Sue Monk Kidd 2
“Waiting patiently in expectation is the foundation of the spiritual life.” Simone Weil
I decided to read Sue Monk Kidd’s book, When the Heart Waits, Spiritual Direction for Life’s Sacred Questions, as a break from the intensity of the last book I studied, John Sanford’s, Mystical Christianity, A Psychological Commentary on the Gospel of John, but here again I am fooled. I have found myself underlining most of Kidd’s book.
She reminds us of biblical waiters, Noah, Mary, Moses, Sarah, Jacob, Paul, the father of the prodigal son, all who had to wait for God’s answers for them. She reminds us of G. K. Chesterton’s writing that praising and connecting to God is less like a doxology, a short hymn of praise, as much as it is a paradoxology. The paradox is that we achieve the most and relate most to God by standing still!
Kidd well describes our addictive and quickaholic lifestyle and how our addictions keep us unaware of what is going on inside of us.
She talks about pain not killing us, but running from it might.
I especially relate to her naming of our false selves or masks we wear that we initially put on to protect ourselves from the difficulties we encounter from our very beginnings, but these identities are not our true self. These are similar but an expanded, feminine form of Fritz Kunkel’s four: Turtle, Star, Eternal Boy, and Tyrant. Kidd describes the Little Girl with a Curl (pleaser, very good), Tinsel Star (overachiever, perfectionist, performer), Rapunzel (waiting to be rescued), Little Red Hen (duty), Chicken Little (fear based like Turtle), Tin Woodman (no heart or connection to body). She offers some advice as how to recognize these false selves and how to take off the mask with each of them.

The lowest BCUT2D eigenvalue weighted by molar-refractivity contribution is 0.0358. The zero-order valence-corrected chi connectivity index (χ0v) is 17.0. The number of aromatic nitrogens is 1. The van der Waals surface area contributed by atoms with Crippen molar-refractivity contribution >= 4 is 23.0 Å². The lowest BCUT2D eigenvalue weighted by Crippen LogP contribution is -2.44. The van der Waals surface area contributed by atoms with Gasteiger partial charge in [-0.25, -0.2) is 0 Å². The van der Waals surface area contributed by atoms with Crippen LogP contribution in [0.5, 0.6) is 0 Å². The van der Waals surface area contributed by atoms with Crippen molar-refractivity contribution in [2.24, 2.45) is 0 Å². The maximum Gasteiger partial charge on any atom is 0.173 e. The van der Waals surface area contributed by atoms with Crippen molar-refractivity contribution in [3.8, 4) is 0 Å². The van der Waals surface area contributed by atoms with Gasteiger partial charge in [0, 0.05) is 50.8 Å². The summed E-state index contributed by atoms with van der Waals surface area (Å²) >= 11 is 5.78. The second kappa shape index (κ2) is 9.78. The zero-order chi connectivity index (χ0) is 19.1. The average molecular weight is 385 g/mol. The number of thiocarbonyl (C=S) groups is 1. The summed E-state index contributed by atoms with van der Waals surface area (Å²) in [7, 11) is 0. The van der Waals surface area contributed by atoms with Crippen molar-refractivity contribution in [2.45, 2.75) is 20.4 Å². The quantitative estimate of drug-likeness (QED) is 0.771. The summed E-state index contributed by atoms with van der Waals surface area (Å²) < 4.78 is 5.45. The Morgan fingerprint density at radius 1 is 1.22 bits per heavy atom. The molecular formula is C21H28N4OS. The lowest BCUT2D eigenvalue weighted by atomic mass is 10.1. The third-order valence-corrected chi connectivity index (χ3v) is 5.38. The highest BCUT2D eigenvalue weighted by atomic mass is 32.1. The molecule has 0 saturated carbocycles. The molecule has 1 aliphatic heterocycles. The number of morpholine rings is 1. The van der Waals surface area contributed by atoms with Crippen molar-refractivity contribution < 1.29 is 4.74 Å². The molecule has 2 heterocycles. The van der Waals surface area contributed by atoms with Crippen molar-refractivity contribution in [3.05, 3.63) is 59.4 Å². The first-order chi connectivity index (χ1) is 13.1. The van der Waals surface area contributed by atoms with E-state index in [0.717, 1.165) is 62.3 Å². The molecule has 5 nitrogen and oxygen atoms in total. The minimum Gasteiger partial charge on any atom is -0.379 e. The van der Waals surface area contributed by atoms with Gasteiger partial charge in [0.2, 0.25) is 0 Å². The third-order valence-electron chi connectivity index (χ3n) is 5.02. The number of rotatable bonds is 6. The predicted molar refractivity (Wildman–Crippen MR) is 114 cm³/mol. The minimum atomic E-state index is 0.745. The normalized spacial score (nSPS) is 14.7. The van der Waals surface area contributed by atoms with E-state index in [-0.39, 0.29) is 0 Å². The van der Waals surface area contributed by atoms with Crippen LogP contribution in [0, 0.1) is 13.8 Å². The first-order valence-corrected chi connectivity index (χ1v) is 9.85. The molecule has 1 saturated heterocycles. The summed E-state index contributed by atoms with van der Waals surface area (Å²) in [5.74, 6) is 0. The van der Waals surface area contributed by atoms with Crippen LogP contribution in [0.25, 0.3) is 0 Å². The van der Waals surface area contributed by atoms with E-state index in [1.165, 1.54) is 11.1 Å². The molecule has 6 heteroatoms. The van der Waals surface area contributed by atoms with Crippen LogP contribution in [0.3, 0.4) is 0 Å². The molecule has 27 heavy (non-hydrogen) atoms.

Kidd challenges us to think about who we would be if all of the roles we play were suddenly stripped away. I connect to her writing about this difficulty of letting go or diapause. I remember my difficulty completely retiring from medicine. I worked four days a week, then twice a week, then twice a month, and finally one day a month. It is so hard to let go of a persona that has been ours for forty years.
Kidd describes the tension that arises when we recognize these false selves that have dominated our lives. She describes an orphanage of banished selves still crying out inside of us. What happens when we still hear the “ego logic” of the Star and the Red Hen driving us to promote ourselves or responding to the Little Girl with the Curl who feels abandoned and unloved and wants to please? What happens when the Star decides not to perform because she learns more about God’s love and no longer needs to be approved by others? I remember this was my persona from an early age when my grandfather first put me up on a picnic table when I as maybe 9 or 10 years old to play my accordion at our family 4th of July picnic. She has been so much a part of my life for so long.
On the other hand, we know we are connected to our real or true self when we respond out of love rather than fear, and honesty rather than approval seeking. The Tin Man is healed by reconnecting our body to our mind, heart and soul by creative dialoguing with our body. I am reminded of the body exercises of Anthony DeMello.
Kidd believes that when we do find our true self and Rapunzel no longer gets someone to rescue her, and the Woodman recovers his heart and embraces his feelings and body, and the Little Girl with the Curl finds her own voice, and the Red Hen stops taking care of everyone else, and the Pleaser stops pleasing, that other people we live with may have difficulty. They no longer know how to react to us as our true self.
Kidd calls us to hold our false selves in our hands and trace our fingers over the masks we wear and begin to find the real person God created us to be.